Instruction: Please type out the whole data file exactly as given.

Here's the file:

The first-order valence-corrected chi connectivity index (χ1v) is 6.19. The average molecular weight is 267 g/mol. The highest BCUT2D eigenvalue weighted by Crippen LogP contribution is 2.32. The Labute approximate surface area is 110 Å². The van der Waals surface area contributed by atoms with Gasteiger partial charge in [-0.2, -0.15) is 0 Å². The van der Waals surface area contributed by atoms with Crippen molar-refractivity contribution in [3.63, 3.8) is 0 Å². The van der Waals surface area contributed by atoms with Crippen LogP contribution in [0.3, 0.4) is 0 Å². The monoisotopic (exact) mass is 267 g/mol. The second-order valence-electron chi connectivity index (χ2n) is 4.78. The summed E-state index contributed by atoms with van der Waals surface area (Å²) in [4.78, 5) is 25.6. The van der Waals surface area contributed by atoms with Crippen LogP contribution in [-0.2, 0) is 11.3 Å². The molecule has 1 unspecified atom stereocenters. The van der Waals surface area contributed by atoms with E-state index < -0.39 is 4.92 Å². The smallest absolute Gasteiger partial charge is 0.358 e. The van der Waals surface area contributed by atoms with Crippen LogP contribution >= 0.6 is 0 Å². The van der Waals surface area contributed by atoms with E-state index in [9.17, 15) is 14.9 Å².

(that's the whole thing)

The first-order valence-corrected chi connectivity index (χ1v) is 6.19. The average molecular weight is 267 g/mol. The highest BCUT2D eigenvalue weighted by Crippen LogP contribution is 2.32. The Labute approximate surface area is 110 Å². The van der Waals surface area contributed by atoms with Gasteiger partial charge in [-0.2, -0.15) is 0 Å². The van der Waals surface area contributed by atoms with Crippen molar-refractivity contribution in [3.63, 3.8) is 0 Å². The van der Waals surface area contributed by atoms with Crippen LogP contribution in [0.3, 0.4) is 0 Å². The monoisotopic (exact) mass is 267 g/mol. The second-order valence-electron chi connectivity index (χ2n) is 4.78. The summed E-state index contributed by atoms with van der Waals surface area (Å²) in [4.78, 5) is 25.6. The van der Waals surface area contributed by atoms with Crippen LogP contribution in [-0.2, 0) is 11.3 Å². The molecule has 1 unspecified atom stereocenters. The van der Waals surface area contributed by atoms with E-state index < -0.39 is 4.92 Å². The smallest absolute Gasteiger partial charge is 0.358 e. The van der Waals surface area contributed by atoms with Crippen LogP contribution >= 0.6 is 0 Å². The van der Waals surface area contributed by atoms with E-state index in [9.17, 15) is 14.9 Å².